So, I am attempting to take it easy and get back to normal, but I’m struggling. I am so excited for the new things I am working on for my shop, and I just want to get them done. I don’t want to lose any momentum.

We are going to have some visitors soon, so I also need to get ready to play tourguide.

Maybe I need another morning bun.

It’s meeeeelllllllting

I was getting to the point where I never thought I would see my driveway, the street, or grass ever again. And then winter decided it was finally done torturing us.

The only problem is that now it’s supposed to start raining. Which means we get to go straight into flood season.

Okay winter, you’ve made your point

And it’s time to move on.

Just once I would like to take a trip without fear of dying by swerving semi truck.

Just once I would like to know that my dogs are still in the yard, not having used the snow as a step to hop over the fence.

I want mice to stop using my house as a warm retreat.

I want my windshield wipers to work.

I want to feel my toes again.

Is that too much to ask?

Our drive back from Wyoming (where we attended Julie’s awesome wedding reception, more on that soon) was another harrowing adventure on I-80. Though it was beautiful and sunny, we started with ice leftover from the previous day’s snow. Then about 4 or 5 blissful, uninterrupted hours before blowing snow in Nebraska scared the living crap out of us. Or me at least. Mike is from Wisconsin. ‘Nuff said.

This is what the median looked like much of the time. If you can’t tell, there is actually a car so badly smashed that someone has covered it with cardboard boxes so you can’t see it.

Then, after the blowing snow stopped, it started falling from the sky. Because you know what we needed more than anything was MORE SNOW.

I actually liked shoveling the driveway about the first 26 times I did it, because it’s a pretty awesome workout and it makes me feel like I am hardcore in some way. But now, there is literally nowhere to put the snow. All politeness about not putting snow in your neighbor’s yard is gone. If there is space, that’s where the snow is going.

I was trying to use my shovel to illustrate how high the snow layers (that haven’t melted) have become in the front yard. It’s well over the top of the base, maybe 2 feet total. Will I ever see my grass again?

The icicles on the front porch have become deadly. I hope I don’t get sued by the mailman, who has to walk underneath them daily.

I think I’ll move to Vancouver. I hear it’s much warmer and has way less snow there.

I’ve started calling this our year in Duluth. Minnesota seems like a piece of cake now.

On the plus side, the Olympics are on, and I am one of those people who needs to watch every event, even if I have no idea how it works. I love it all.

And aren’t these tiny snowflakes pretty?

On gratitude

Normally I am never home to absorb the wisdom of Oprah, but since I took a sick day I was couchbound working on a crochet project (details on that to come) when I flipped to the show today. I caught the last few minutes when Suze Orman was basically answering the questions – “What do I do about the fact that I’m super depressed about losing money when I did everything right?” and “When is this shit going to get better?”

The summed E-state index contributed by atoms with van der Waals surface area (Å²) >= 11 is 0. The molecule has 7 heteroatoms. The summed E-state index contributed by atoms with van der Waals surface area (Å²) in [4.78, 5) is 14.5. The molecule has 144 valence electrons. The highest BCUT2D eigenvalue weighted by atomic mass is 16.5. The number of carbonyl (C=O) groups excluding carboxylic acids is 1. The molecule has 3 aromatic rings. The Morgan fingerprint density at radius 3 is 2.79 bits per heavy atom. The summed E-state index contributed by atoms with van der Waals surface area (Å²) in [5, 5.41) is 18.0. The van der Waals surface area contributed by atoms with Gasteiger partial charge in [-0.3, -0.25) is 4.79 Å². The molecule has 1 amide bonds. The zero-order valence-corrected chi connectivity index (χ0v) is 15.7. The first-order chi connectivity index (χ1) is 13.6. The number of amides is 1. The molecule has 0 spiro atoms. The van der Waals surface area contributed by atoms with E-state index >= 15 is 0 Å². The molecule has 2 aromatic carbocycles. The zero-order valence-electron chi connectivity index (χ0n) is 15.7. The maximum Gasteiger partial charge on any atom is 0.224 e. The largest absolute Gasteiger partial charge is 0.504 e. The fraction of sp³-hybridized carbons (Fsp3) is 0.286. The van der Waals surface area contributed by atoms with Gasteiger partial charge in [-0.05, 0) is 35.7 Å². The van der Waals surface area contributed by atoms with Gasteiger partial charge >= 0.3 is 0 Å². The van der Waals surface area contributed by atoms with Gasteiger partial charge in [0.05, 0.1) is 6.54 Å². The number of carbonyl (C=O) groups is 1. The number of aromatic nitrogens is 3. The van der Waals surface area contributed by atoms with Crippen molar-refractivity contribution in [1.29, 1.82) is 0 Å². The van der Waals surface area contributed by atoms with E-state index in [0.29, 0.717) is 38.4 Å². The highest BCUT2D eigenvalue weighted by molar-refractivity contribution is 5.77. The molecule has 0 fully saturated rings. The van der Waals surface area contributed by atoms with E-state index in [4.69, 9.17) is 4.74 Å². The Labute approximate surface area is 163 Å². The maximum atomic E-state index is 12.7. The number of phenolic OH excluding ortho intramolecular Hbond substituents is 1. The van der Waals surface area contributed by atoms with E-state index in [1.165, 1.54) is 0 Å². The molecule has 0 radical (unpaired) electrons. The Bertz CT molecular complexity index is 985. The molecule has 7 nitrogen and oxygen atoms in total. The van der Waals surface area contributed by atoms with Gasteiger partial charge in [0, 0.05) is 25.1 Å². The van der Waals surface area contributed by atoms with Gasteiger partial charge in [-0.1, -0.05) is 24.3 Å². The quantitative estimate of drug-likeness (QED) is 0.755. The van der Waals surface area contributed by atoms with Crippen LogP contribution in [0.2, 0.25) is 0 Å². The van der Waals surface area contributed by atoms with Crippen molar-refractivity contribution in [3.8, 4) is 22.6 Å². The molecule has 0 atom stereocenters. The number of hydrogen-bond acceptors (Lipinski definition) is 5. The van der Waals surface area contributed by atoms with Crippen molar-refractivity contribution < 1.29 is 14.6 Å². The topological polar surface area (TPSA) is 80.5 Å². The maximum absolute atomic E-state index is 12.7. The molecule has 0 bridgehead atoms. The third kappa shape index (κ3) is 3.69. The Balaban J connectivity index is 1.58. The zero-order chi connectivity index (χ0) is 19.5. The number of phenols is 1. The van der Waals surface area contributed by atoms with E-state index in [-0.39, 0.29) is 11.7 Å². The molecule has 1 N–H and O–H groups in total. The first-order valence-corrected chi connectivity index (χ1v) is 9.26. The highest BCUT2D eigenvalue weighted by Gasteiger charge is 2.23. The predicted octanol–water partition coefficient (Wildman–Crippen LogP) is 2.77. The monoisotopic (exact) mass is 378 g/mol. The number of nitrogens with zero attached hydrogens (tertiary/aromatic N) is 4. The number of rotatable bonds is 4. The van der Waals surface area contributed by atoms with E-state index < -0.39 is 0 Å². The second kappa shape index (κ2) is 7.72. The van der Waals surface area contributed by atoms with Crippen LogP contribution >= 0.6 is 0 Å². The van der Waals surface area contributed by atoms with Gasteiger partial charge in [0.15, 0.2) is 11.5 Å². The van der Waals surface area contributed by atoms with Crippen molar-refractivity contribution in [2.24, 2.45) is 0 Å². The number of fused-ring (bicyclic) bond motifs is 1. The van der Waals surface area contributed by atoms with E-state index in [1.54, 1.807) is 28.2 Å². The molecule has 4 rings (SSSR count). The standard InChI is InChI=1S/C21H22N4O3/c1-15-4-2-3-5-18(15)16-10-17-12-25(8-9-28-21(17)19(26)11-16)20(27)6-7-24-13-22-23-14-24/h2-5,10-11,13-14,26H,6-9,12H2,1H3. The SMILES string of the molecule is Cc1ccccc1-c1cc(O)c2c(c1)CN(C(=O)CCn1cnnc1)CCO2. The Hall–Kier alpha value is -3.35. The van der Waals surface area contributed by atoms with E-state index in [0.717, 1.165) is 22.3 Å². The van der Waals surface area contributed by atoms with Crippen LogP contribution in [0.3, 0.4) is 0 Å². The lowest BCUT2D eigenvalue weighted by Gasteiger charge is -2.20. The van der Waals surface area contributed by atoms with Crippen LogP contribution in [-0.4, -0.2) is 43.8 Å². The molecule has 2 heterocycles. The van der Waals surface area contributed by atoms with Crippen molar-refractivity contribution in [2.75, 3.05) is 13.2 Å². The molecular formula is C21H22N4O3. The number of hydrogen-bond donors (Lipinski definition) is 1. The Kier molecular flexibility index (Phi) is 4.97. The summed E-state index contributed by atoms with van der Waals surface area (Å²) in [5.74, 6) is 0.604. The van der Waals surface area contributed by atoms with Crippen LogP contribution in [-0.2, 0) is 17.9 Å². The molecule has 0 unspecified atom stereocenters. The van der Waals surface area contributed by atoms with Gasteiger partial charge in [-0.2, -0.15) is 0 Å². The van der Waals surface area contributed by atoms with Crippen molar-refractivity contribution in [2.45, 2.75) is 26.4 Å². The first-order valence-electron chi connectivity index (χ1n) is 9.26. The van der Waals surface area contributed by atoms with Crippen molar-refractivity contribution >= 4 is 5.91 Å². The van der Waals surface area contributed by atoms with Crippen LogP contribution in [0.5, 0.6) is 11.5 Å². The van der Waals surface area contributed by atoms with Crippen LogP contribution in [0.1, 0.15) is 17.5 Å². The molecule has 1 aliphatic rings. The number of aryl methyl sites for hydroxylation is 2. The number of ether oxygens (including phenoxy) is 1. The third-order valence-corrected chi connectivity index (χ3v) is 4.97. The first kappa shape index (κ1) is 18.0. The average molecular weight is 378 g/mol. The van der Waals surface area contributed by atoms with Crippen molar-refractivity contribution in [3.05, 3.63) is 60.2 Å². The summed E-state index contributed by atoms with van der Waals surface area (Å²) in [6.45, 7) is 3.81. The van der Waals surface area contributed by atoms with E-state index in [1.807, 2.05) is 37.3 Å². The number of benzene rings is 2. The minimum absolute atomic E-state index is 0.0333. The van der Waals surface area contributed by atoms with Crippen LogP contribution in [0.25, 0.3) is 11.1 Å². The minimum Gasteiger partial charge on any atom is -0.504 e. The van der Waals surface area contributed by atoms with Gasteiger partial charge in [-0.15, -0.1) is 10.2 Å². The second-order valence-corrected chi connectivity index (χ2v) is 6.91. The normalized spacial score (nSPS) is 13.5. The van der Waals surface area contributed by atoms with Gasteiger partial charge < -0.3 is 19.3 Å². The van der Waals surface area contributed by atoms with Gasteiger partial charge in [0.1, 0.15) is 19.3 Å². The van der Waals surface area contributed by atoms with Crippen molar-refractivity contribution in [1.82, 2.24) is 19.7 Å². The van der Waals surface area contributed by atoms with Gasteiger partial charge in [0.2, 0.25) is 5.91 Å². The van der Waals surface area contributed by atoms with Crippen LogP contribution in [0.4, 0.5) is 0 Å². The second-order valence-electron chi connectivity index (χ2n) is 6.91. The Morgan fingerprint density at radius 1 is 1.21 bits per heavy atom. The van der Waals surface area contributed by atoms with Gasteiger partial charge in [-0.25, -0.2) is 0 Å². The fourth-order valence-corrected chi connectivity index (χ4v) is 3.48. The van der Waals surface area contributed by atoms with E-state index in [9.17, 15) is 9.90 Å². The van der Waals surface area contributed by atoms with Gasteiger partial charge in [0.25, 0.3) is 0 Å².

Good questions, indeed.

She didn’t think we’d truly be back to economic bliss until 2015 (let’s hope that’s not true), but her other answer really struck me. She said that we all need to work on being happy with what we have instead of brooding over what we have lost. And I realized I had been spending a lot of energy focusing on not only the paychecks I lost, but what might have been. Bigger paychecks, extra freelance work, smaller debt, faster progression to many dreams, etc. That is so not helping at all.

When I really think about it, I have zillions of things to be thankful for. People and opportunities and my health and my crafts and on and on. At the end of the day all of that is still around and just thinking about that makes me a little verclempt.

The energy healer I went to once (it was for a story, OK?) told me that when you’re in a place of gratitude you can’t be fearful, and it’s really true. I am so afraid of so many things, and constantly being reminded that I should be scared, that I forget to be thankful sometimes. I also think that in my field the culture is to be cynical and questioning of everything, so much so that we don’t give ourselves permission to just be in the moment and be happy.

It’s very tough to get past that anger and resentment about the economy, especially when you don’t feel you had anything to do with it. But I think Suze’s right. It’s time to move on.

The other day I was interviewing a guy who got cancer when he was 20 years old, a junior in college. Five years later he is running his first triathlon, waiting the last few months before his first child is born. He’s scared every day of getting sick again, but he keeps on moving. I was pretty humbled after that.